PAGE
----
I find HS's theory credible.
Here are some excerpts.
Low-level clouds cover more than a quarter of the Earth and exert a strong cooling effect at the surface. (For clouds at higher altitudes there is a complicated trade-off between cooling and warming.) The 2% change in low cloud during a solar cycle, as seen in figure 3, will vary the input of heat to the Earth's surface by an average of about 1.2 W m-2, which is not trivial. It can be compared, for example, with 1.4 W m-2attributed by the Intergovernmental Panel on Climate Change for the greenhouse effect of all of the additional carbon dioxide in the air since the Industrial Revolution (Houghton et al. 2001).
If cosmic-ray counts merely went up and down with the 11-year cycle of solar activity, there would be no trend in the climate. Systematic records of influx to the Earth's surface go back to 1937. Cosmic-ray changes before then can be seen in the rate of formation of radioactive isotopes such as beryllium-10, or inferred from the Sun's open coronal magnetic field. As seen in figure 5, the various methods agree that there was a pronounced reduction in cosmic rays in the 20th century, such that the maximal fluxes towards the end of the century were similar to the minima seen around 1900. This was in keeping with the discovery that the Sun's coronal magnetic field doubled in strength during the 20th century (Lockwood et al. 1999).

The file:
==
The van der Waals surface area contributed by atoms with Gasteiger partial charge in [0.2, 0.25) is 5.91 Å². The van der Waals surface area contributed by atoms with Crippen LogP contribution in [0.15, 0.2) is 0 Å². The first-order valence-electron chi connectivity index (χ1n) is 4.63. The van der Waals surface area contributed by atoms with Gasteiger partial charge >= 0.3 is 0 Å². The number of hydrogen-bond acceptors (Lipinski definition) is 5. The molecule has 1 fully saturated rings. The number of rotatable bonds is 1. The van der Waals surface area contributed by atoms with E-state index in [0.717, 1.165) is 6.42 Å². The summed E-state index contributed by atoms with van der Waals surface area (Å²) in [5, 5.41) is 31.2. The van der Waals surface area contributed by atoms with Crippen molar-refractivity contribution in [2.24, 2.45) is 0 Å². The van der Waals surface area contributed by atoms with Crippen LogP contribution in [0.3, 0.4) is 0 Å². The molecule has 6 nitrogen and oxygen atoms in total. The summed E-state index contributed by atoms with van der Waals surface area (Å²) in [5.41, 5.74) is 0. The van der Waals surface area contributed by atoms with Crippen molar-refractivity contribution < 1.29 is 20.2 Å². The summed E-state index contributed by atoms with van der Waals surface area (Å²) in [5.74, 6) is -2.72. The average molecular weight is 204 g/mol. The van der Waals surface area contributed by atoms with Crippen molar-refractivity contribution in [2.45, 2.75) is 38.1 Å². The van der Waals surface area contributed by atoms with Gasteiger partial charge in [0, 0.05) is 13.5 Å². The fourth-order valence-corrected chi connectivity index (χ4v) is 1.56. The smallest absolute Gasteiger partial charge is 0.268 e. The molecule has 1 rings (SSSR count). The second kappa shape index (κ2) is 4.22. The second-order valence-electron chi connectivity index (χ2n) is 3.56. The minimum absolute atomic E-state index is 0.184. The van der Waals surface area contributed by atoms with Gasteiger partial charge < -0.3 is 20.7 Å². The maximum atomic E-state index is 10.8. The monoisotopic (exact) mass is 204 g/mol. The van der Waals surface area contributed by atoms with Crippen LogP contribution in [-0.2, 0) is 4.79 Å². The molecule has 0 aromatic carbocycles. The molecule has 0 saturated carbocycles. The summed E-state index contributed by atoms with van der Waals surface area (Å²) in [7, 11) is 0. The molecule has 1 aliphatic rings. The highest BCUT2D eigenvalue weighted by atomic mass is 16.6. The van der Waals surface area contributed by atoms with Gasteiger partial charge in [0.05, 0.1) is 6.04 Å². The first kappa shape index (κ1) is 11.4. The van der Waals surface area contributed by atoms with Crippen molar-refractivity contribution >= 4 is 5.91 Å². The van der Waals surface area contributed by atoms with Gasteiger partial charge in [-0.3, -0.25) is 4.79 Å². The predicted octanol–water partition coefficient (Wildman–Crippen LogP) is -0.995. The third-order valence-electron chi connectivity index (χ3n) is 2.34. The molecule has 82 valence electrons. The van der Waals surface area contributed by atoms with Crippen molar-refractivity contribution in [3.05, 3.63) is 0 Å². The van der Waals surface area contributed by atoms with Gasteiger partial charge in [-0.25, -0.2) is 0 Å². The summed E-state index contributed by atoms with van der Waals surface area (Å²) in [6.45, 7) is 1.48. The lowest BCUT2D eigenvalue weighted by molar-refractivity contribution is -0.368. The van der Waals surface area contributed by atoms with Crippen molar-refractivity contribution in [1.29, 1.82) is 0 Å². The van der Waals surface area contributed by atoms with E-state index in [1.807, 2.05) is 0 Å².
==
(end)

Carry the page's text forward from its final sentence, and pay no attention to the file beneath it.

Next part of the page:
Here is prima facie evidence for suspecting that much of the warming of the world during the 20th century was due to a reduction in cosmic rays and in low-cloud cover. But distinguishing between coincidence and causal action has always been a problem in climate science. The case for anthropogenic climate change during the 20th century rests primarily on the fact that concentrations of carbon dioxide and other greenhouse gases increased and so did global temperatures. Attempts to show that certain details in the climatic record confirm the greenhouse forcing (e.g. Mitchel et al. 2001) have been less than conclusive. By contrast, the hypothesis that changes in cloudiness obedient to cosmic rays help to force climate change predicts a distinctive signal that is in fact very easily observed, as an exception that proves the rule.